Thai protests against coup continue despite army’s warnings


Thai anti-coup protesters squared off against soldiers in Bangkok on Sunday in a growing show of dissent despite warnings from the ruling junta to end rallies, after the army consolidated all lawmaking authority.

The military has detained former Prime Minister Yingluck Shinawatra and scores of other ousted government leaders and political figures following a coup that has provoked sharp international criticism.

Dozens of protesters with large banners that read “Junta Out” and “Stop Coup” staged a boisterous demonstration, jeering angrily and pushing at lines of armed soldiers outside a shopping mall in the heart of Bangkok’s retail district.

At least two protesters were taken away by the troops, according to reporters on the scene.

One man was dragged away bleeding, while other demonstrators spat at soldiers as pockets of defiance against the army’s takeover continued to multiply.

The protest came after the junta issued a fresh warning Sunday against the use of social media to “incite” unrest.

“I ask for people’s understanding on the current situation and that they refrain from anti-coup rallies, because democracy cannot proceed normally at the moment,” army spokesman Col. Winthai Suvaree said.

He said those detained by the military were being held without restraints and had not been “tortured or beaten” and reiterated that they would be released within seven days.

Those being held include politicians and leaders from both sides of the country’s warring protest movements, while the army has summoned academics and journalists seen as critical to the coup.

Thailand has been rocked by persistent and sometimes violent political turmoil for nearly a decade, with bitter divisions intensifying in the years following the 2006 ouster of Yingluck’s brother, Thaksin, by royalist generals.

Thaksin and his allies have won every election in Thailand this century, helped by the polling might of his support base among the working class and communities in the north and northeast.

But he is reviled by parts of the elite, the Bangkok middle class and southerners — an alliance with wide influence in the establishment and army but little electoral success.

Bangkok has seen several outbreaks of protests against the junta since army chief Gen. Prayuth Chan-ocha launched a dramatic takeover Thursday.

Witnesses also reported protests overnight in parts of Thaksin’s northern heartland, with rallies in the city of Khon Kaen and a heavy military presence in Thailand’s second largest metropolitan hub, Chiang Mai.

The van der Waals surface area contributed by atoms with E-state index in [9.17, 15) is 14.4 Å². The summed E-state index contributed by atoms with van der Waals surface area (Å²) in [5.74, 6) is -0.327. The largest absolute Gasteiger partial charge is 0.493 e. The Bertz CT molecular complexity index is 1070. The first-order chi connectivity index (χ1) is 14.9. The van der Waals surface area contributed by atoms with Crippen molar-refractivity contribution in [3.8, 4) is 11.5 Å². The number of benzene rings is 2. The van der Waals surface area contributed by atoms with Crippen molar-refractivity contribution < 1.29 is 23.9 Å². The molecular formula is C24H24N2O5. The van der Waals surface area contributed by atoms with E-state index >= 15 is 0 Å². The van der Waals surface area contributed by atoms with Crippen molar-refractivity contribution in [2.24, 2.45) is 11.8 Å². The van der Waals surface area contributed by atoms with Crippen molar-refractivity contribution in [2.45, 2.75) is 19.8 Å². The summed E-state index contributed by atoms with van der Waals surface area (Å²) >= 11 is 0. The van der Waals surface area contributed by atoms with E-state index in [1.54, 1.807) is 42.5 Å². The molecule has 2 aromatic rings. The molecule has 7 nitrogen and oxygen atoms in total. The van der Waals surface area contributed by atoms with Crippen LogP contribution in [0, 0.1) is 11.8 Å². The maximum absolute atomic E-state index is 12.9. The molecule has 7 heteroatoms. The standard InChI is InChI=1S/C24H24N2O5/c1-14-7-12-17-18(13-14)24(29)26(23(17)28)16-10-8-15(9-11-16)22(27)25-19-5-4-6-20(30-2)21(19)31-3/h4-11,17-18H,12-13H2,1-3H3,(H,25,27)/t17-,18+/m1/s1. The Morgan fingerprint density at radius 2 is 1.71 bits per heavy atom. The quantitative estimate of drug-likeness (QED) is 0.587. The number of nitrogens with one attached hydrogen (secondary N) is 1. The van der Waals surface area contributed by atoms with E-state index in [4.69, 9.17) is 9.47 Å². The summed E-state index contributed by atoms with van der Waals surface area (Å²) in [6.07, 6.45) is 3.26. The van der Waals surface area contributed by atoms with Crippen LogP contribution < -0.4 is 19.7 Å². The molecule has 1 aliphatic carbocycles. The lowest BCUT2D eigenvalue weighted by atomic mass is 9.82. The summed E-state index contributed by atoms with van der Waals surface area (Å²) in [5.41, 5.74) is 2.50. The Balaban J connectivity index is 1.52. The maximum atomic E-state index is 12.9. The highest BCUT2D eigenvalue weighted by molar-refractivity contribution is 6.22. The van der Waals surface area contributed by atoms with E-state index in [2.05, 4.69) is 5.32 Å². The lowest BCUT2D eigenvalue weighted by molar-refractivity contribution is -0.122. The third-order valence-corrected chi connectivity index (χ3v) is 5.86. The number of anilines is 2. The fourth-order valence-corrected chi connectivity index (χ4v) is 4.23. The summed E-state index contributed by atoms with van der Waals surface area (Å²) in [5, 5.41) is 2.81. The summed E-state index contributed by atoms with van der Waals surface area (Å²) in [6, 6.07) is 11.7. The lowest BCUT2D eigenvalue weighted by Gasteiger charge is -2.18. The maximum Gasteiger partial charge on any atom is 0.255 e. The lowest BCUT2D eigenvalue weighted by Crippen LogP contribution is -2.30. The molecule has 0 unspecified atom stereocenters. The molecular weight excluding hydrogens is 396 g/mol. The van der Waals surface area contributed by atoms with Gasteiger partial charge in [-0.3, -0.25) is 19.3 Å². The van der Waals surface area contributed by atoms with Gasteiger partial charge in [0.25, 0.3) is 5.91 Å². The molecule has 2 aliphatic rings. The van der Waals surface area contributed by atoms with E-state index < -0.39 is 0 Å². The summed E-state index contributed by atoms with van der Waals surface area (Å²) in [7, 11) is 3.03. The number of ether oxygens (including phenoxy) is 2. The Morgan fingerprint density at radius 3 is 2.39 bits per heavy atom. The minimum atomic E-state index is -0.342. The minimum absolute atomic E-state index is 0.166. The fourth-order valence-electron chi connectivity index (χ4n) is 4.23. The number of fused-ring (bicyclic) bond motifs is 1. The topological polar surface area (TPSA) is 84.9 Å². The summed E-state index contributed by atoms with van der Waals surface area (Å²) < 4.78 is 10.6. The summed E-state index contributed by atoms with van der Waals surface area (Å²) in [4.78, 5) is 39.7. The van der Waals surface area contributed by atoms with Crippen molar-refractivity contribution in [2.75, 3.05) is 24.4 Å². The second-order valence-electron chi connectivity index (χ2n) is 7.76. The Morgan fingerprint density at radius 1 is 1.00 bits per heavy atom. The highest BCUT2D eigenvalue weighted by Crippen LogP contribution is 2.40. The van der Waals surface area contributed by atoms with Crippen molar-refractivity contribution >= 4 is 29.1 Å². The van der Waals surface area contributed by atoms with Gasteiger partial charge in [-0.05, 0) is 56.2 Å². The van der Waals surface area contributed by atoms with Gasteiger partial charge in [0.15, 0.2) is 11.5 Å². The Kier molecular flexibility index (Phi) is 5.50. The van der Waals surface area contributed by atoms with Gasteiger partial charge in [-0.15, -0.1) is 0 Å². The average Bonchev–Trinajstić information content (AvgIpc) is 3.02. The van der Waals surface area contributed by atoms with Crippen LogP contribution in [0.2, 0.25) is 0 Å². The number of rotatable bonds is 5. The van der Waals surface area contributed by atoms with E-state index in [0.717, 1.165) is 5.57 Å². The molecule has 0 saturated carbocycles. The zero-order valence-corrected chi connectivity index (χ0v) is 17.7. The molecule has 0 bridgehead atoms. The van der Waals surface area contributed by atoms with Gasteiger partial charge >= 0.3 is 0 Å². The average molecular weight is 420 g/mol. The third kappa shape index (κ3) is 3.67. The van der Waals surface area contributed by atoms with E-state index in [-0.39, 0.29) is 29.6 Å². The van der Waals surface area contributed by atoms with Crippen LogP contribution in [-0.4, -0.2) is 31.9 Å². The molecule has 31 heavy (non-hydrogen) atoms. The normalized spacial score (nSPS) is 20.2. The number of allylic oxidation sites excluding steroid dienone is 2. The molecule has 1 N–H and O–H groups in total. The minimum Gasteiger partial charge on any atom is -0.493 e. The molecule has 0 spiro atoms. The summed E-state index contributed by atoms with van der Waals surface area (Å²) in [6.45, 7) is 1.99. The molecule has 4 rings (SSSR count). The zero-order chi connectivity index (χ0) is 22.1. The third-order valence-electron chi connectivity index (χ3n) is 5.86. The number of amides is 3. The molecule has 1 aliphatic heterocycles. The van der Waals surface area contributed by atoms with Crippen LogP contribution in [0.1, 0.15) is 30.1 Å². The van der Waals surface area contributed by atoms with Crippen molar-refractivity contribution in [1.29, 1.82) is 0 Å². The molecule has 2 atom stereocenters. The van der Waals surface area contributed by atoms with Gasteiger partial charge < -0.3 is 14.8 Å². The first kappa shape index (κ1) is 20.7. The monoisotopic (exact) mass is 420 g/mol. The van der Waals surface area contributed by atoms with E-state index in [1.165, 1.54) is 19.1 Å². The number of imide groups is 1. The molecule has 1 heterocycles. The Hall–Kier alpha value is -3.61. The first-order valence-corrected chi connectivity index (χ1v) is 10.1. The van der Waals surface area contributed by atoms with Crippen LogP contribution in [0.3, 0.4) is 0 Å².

The military junta on Saturday announced it had disbanded the Senate and placed all lawmaking authority in Prayuth’s hands.

Civil liberties have been curbed, media restrictions imposed and most of the constitution abrogated.

Thai journalist Pravit Rojanaphruk was the first reporter summoned by the junta. He reported to a Bangkok army conference center Sunday with black tape across his mouth in protest, according to witnesses.

Analysts have said the developments were an ominous signal that the army is digging its heals in and may be unwilling to relinquish power to a civilian government in the near term.

Washington, long a key ally, has led international condemnation of the coup.

It has suspended $3.5 million in military assistance, canceled official visits and army exercises and said its remaining Thai aid budget was under question.

“We are increasingly concerned about actions the military has taken, just a few days after it staged a coup,” U.S. State Department spokeswoman Marie Harf said in a statement Saturday, pointing to the dissolution of the Senate, arrests and media restrictions.

“We again call on the military to release those detained for political reasons, end restrictions on the media and move to restore civilian rule and democracy through elections.”

The military said Saturday that Prayuth had sent a letter regarding his takeover to the country’s revered monarch, King Bhumibol Adulyadej.

The king, 86, commands great respect among his subjects, and his blessing is traditionally sought to legitimize Thailand’s recurring military takeovers.

The army said the king had “acknowledged” Prayuth’s letter, but stopped short of describing the response as an endorsement.

Thailand’s powerful military has repeatedly intervened in politics, with democratic rule assaulted by 19 actual or attempted coups since 1932.